“Original Work”

Jessica Treadway

June 2, 2022 
From Jessica Treadway's new collection, Infinite Dimensions. Treadway is the Flannery O'Connor Award-winning author of the story collections Please Come Back to Me and Absent Without Leave, and the novels The Gretchen Question, And Give You Peace, Lacy Eye, and How Will I Know You? Treadway is a native of Albany, NY. She currently lives in Massachusetts where she is a Senior Distinguished Writer in Residence at Emerson College in Boston.

he assignment was a five-to-seven page essay on the question “Is it worse to be cruel to a dog than to a flea?” When the professor put it up on the whiteboard for the students to copy, a few of them snickered, as if they believed the actual assignment had yet to be written. But when one of the snickerers—a young woman whose right wrist was encircled by the tattoo of a green vine— said, “Really?” the professor turned the inflection around and responded “Really,” before she had even laid her dry-erase pen in the whiteboard bed. She was a woman in her late forties who dressed formally for every class, usually in some skirt and blouse combination with the same pair of low black pumps. Though her countenance said that she took this all quite seriously —the class, her students, life— there was also about her an air that suggested how quick she might be to relax, even have fun, in a setting other than this austere, purely functional room.

She bid them all a good weekend, which was the signal that they had been granted permission to pack up and leave. The students stood and shuffled in a slow herd toward the door, slow because most of them were running thumbs across the screens in their hands to see what crucial developments might have appeared there in the last hour. The final student in line was a young man who’d sat next to the green-vine tattoo. He approached the professor and cleared his throat, though she had already turned her face to receive whatever it was he would say.

“I don’t think I can write five pages on that,” he said, nodding at the sentence on the board. “I’m not trying to be rude or anything. Or, like, difficult. But—I mean—five pages?”

“Well, you don’t have to write five pages.” She moved to the board to erase the assignment without turning her back on him. “You could write seven.” She smiled, appearing to take pleasure in her own joke, but let it ebb when he gave out a guffaw that sounded more tortured than amused.

“Look, Stephen,” the professor said, in a voice that was firm but not unkind, “I won’t ask you why you signed up for a philosophy class if you weren’t interested in thinking about questions like this. Maybe it’s just something you need for your major. But since you’re here, you might as well see if you can get something out of it.”

“Okay. But I’m pretty sure I won’t get five pages.” He smiled, having apparently calculated that this particular professor might appreciate his own weak attempt at wit. She urged him again to have a good weekend, and pretended she needed more time to collect her things so that he could leave the room alone ahead of her. He seemed to understand that she was pretending, and why, though it was also clear that he had no way of showing his gratitude.

She had advised them early in the semester that they would all come to find their own ways of thinking about the questions she raised in class. Some of you will be able to concentrate in front of the computer, she said, but for others, a long walk by yourself might be the best bet— your mind will be working on the problems even if you’re looking in store windows or up at the sky.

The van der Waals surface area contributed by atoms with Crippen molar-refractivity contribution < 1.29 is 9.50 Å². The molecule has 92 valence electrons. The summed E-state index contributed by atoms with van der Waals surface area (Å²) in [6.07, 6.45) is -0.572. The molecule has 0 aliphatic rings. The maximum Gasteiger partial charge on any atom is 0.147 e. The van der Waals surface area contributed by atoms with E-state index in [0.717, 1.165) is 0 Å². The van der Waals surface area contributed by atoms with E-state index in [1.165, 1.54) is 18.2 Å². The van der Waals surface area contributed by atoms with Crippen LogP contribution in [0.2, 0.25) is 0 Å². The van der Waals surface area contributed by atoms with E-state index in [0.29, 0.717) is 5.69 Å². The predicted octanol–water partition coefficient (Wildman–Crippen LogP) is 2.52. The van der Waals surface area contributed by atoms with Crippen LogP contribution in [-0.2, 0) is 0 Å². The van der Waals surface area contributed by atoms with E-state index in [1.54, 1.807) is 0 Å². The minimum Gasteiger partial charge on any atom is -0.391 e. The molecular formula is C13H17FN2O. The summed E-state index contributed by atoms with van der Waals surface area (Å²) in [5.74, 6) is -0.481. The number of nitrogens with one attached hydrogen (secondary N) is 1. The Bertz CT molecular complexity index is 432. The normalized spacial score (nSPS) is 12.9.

And I’m not talking about a long walk with your cell phone, she added. If you really want to get some good thinking done, leave it behind.

Stephen took his phone out of his pocket and set it on his desk in the room he shared with the boyfriend of the girl adorned with the green vine. Usually when he came out of the dormitory he turned right, in the direction of the classroom buildings and the cafeteria, but now he went the opposite way and walked toward the little town that bordered the campus. He had only been to the town once, the day his parents dropped him off at college two months before. They’d gone for lunch at a diner called The Brown Cow, after which his parents would get back into the freshly emptied car and make the five-hour return drive home. During lunch, his mother kept up her hyper cheerfulness to the extent that neither Stephen nor his father could get a word in edgewise, but when the waitress came to clear the plates away, his father lost it. They stayed at the table longer than they should have, so he could collect himself. But every time it seemed he had done so, the crying started again and he reached for another napkin from the dispenser. When she saw what was going on the waitress, who was his mother’s age, told them there was no hurry, and she patted both Stephen and his father on the shoulder.

Stephen crossed the street before he would have had to pass The Brown Cow, and kept his eyes trained on the sidewalk. His face held the look of someone straining to identify a tune he could hear only faintly. He walked more than a mile, beyond the point at which the street with the shops ended, then turned and retraced his steps back to campus, still appearing to listen for the tune.

He sat down at his desk, consulted the notebook in which he had copied the assignment, and created a new document on his computer. He watched the cursor blink for a few minutes, then leaned back in his chair. After a few more minutes he leaned forward and typed, “It is worse to be cruel to a dog than to a flea. This is because a dog will understand that a person is being cruel to him, and a flea will not.” He read it over and considered before inserting “probably” before “a flea will not.” Then he tabbed to a new paragraph and wrote, “That’s all I got,” laughed to himself in a way that did not sound in any way happy, erased the line, and put the computer to sleep.